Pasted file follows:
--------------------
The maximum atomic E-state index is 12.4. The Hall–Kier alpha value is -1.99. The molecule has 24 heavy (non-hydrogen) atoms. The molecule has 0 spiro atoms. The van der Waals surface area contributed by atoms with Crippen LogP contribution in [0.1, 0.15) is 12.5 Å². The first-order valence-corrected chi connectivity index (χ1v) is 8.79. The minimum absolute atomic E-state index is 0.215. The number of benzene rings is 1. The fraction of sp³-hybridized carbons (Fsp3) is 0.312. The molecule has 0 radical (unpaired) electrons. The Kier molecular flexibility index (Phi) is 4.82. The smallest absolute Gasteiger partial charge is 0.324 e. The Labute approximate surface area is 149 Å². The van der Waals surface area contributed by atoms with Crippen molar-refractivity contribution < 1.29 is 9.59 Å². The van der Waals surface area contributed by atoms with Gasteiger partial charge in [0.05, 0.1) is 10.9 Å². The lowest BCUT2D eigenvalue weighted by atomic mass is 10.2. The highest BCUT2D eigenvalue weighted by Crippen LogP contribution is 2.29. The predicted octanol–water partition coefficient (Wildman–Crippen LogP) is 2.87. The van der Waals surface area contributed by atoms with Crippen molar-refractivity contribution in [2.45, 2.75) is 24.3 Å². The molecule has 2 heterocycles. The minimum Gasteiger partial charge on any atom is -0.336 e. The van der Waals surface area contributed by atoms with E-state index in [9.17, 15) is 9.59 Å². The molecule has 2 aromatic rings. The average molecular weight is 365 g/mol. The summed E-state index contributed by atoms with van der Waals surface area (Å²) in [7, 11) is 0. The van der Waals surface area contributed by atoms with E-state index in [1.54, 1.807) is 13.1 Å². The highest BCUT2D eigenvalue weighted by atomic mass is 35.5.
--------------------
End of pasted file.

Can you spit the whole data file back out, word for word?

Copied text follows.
The maximum atomic E-state index is 12.4. The Hall–Kier alpha value is -1.99. The molecule has 24 heavy (non-hydrogen) atoms. The molecule has 0 spiro atoms. The van der Waals surface area contributed by atoms with Crippen LogP contribution in [0.1, 0.15) is 12.5 Å². The first-order valence-corrected chi connectivity index (χ1v) is 8.79. The minimum absolute atomic E-state index is 0.215. The number of benzene rings is 1. The fraction of sp³-hybridized carbons (Fsp3) is 0.312. The molecule has 0 radical (unpaired) electrons. The Kier molecular flexibility index (Phi) is 4.82. The smallest absolute Gasteiger partial charge is 0.324 e. The Labute approximate surface area is 149 Å². The van der Waals surface area contributed by atoms with Crippen molar-refractivity contribution < 1.29 is 9.59 Å². The van der Waals surface area contributed by atoms with Gasteiger partial charge in [0.05, 0.1) is 10.9 Å². The lowest BCUT2D eigenvalue weighted by atomic mass is 10.2. The highest BCUT2D eigenvalue weighted by Crippen LogP contribution is 2.29. The predicted octanol–water partition coefficient (Wildman–Crippen LogP) is 2.87. The van der Waals surface area contributed by atoms with Crippen molar-refractivity contribution in [2.45, 2.75) is 24.3 Å². The molecule has 2 heterocycles. The minimum Gasteiger partial charge on any atom is -0.336 e. The van der Waals surface area contributed by atoms with E-state index in [9.17, 15) is 9.59 Å². The molecule has 2 aromatic rings. The average molecular weight is 365 g/mol. The summed E-state index contributed by atoms with van der Waals surface area (Å²) in [7, 11) is 0. The van der Waals surface area contributed by atoms with E-state index in [1.54, 1.807) is 13.1 Å². The highest BCUT2D eigenvalue weighted by atomic mass is 35.5.